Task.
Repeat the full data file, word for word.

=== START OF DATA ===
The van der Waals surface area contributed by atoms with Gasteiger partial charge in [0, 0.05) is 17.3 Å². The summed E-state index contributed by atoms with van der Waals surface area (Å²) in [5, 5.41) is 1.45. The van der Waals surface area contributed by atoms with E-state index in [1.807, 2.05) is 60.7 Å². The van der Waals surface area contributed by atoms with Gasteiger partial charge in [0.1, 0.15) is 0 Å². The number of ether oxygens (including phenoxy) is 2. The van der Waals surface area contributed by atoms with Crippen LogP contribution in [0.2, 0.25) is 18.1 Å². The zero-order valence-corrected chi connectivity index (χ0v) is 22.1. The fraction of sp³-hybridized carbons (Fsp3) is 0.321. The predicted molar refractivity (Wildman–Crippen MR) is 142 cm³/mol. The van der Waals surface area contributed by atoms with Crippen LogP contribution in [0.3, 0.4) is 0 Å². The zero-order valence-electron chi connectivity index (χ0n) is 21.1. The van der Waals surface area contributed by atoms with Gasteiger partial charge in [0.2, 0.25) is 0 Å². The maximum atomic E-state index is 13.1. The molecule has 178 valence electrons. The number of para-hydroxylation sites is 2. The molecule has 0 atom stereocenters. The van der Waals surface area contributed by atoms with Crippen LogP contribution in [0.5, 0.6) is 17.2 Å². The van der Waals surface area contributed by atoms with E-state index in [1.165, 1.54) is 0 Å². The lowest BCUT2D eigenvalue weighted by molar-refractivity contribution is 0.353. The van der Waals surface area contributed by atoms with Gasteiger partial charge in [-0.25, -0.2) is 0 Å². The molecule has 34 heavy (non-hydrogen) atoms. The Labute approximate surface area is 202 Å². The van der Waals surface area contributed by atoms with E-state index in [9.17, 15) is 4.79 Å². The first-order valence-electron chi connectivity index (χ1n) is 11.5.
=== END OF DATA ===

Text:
The van der Waals surface area contributed by atoms with Gasteiger partial charge in [0, 0.05) is 17.3 Å². The summed E-state index contributed by atoms with van der Waals surface area (Å²) in [5, 5.41) is 1.45. The van der Waals surface area contributed by atoms with E-state index in [1.807, 2.05) is 60.7 Å². The van der Waals surface area contributed by atoms with Gasteiger partial charge in [0.1, 0.15) is 0 Å². The number of ether oxygens (including phenoxy) is 2. The van der Waals surface area contributed by atoms with Crippen LogP contribution in [0.2, 0.25) is 18.1 Å². The zero-order valence-corrected chi connectivity index (χ0v) is 22.1. The fraction of sp³-hybridized carbons (Fsp3) is 0.321. The predicted molar refractivity (Wildman–Crippen MR) is 142 cm³/mol. The van der Waals surface area contributed by atoms with Crippen LogP contribution in [0.3, 0.4) is 0 Å². The zero-order valence-electron chi connectivity index (χ0n) is 21.1. The van der Waals surface area contributed by atoms with Gasteiger partial charge in [0.2, 0.25) is 0 Å². The maximum atomic E-state index is 13.1. The molecule has 178 valence electrons. The number of para-hydroxylation sites is 2. The molecule has 0 atom stereocenters. The van der Waals surface area contributed by atoms with Crippen LogP contribution in [0.5, 0.6) is 17.2 Å². The van der Waals surface area contributed by atoms with E-state index in [1.165, 1.54) is 0 Å². The lowest BCUT2D eigenvalue weighted by molar-refractivity contribution is 0.353. The van der Waals surface area contributed by atoms with Gasteiger partial charge in [-0.25, -0.2) is 0 Å². The molecule has 34 heavy (non-hydrogen) atoms. The Labute approximate surface area is 202 Å². The van der Waals surface area contributed by atoms with E-state index in [9.17, 15) is 4.79 Å². The first-order valence-electron chi connectivity index (χ1n) is 11.5.